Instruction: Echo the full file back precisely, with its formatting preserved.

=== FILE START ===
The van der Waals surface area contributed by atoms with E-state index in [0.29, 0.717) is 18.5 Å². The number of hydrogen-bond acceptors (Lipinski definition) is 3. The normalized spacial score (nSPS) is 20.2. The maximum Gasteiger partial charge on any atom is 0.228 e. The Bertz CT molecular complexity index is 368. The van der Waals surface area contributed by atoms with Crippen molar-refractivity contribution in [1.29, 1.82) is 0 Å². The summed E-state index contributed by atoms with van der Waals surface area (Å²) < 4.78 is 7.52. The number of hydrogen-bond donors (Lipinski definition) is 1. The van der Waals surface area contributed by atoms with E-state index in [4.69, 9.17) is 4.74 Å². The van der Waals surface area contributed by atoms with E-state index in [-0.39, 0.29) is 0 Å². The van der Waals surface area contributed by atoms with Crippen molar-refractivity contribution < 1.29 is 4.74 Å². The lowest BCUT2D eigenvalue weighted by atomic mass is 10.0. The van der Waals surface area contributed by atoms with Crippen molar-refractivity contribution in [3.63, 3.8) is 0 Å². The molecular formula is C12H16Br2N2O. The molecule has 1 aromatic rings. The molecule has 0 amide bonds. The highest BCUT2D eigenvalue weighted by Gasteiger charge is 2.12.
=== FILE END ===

The van der Waals surface area contributed by atoms with E-state index in [0.29, 0.717) is 18.5 Å². The number of hydrogen-bond acceptors (Lipinski definition) is 3. The normalized spacial score (nSPS) is 20.2. The maximum Gasteiger partial charge on any atom is 0.228 e. The Bertz CT molecular complexity index is 368. The van der Waals surface area contributed by atoms with Crippen molar-refractivity contribution in [1.29, 1.82) is 0 Å². The summed E-state index contributed by atoms with van der Waals surface area (Å²) < 4.78 is 7.52. The number of hydrogen-bond donors (Lipinski definition) is 1. The van der Waals surface area contributed by atoms with E-state index in [4.69, 9.17) is 4.74 Å². The van der Waals surface area contributed by atoms with E-state index in [-0.39, 0.29) is 0 Å². The van der Waals surface area contributed by atoms with Crippen molar-refractivity contribution < 1.29 is 4.74 Å². The lowest BCUT2D eigenvalue weighted by atomic mass is 10.0. The van der Waals surface area contributed by atoms with Crippen molar-refractivity contribution in [3.63, 3.8) is 0 Å². The molecular formula is C12H16Br2N2O. The molecule has 1 aromatic rings. The molecule has 0 amide bonds. The highest BCUT2D eigenvalue weighted by Gasteiger charge is 2.12.